“Plant Vitae”

“Plant Vitae,” was partially created using a “portrait partner” technique that artist Joseph Dreher developed. Using this technique, people work together to draw each other through a transparent frame.

LAKE CITY, S.C. – Is Joseph Dreher the king of art or are his friends just joking?

ArtFields attendees can decide for themselves at this year’s annual festival and competition.

Some artist friends bestowed Dreher’s artist name – JOEKINGATL – and it stuck.

“It was kind of an accident,” Dreher said. “I was working with another artist as a volunteer, and he kept saying ‘You’re the best, you’re the king.’ Someone heard my first name [was] Joe and put them together and said, ‘You must be Joe King or joking,’ and the rest is history. The ATL is, of course, for the place I live and love, Atlanta.”

While Dreher loves his hometown, he is not the type of person to get caught in routine, always going to the same places or hanging out with the same crowd. Dreher said he enjoys traveling, meeting new people and always keeping an open perspective.

“When you travel, your perspective of the world grows wider,” Dreher said. “When you talk to someone, especially a stranger, your understanding of humanity grows deeper, and when you do something kind for someone, it gives your life purpose and meaning.”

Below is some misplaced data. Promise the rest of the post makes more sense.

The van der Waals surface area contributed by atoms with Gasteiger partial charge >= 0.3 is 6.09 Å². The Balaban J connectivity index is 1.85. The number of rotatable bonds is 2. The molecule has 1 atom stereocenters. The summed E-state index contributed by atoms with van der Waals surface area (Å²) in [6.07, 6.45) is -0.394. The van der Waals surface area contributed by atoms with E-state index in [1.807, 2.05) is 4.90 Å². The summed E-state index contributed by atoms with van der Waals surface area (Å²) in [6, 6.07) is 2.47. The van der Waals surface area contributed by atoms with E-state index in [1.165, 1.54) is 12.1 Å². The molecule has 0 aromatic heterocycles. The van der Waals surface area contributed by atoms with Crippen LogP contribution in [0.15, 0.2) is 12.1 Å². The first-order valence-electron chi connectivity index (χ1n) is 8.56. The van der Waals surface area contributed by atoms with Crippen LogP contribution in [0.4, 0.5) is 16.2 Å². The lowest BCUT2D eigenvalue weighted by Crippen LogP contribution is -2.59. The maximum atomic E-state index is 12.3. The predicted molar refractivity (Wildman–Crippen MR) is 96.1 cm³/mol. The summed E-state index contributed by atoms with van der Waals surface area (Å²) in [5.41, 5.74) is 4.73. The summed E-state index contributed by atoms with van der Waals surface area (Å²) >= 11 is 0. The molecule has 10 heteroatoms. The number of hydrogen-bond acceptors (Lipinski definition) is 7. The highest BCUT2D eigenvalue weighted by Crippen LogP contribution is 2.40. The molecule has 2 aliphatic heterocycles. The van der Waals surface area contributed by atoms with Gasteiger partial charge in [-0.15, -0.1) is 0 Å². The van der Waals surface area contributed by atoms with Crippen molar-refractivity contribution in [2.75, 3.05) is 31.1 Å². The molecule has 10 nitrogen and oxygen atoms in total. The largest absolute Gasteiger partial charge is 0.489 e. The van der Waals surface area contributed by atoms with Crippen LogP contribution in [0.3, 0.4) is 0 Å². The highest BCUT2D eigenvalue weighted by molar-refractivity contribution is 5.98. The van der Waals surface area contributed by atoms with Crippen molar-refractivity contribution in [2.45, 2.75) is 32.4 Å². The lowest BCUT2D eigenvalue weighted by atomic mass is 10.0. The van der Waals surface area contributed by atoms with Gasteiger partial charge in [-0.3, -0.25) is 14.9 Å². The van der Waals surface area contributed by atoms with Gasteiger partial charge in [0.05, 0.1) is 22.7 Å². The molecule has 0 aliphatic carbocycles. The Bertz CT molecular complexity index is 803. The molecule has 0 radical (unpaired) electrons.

Dreher’s love for people and desire to share stories that broaden perspectives is showcased through his artwork.

“I became an architect first, and after 20 years discovered my real passion was people and art and making art with, for, and about other people,” Dreher said.

Dreher’s 2019 ArtFields piece, “Plant Vitae,” was partially created using a “portrait partner” technique he developed. Using this technique, people work together to draw each other through a transparent frame.

“The sculptures themselves are bright painted wood and cast acrylic or plexiglass, which has been etched with the drawings of the children in the portraits, a photo I took of the flora in [a] park and a map,” Dreher said.

While the sculptures are colorful and cast shadows in the daytime, Dreher said he also encourages people to view the sculptures at night. A single light source will shine through the sculptures and project the images onto buildings.

Being selected to ArtFields for a third year is an honor, Dreher said. He said he is excited to show his work among fellow talented artists.

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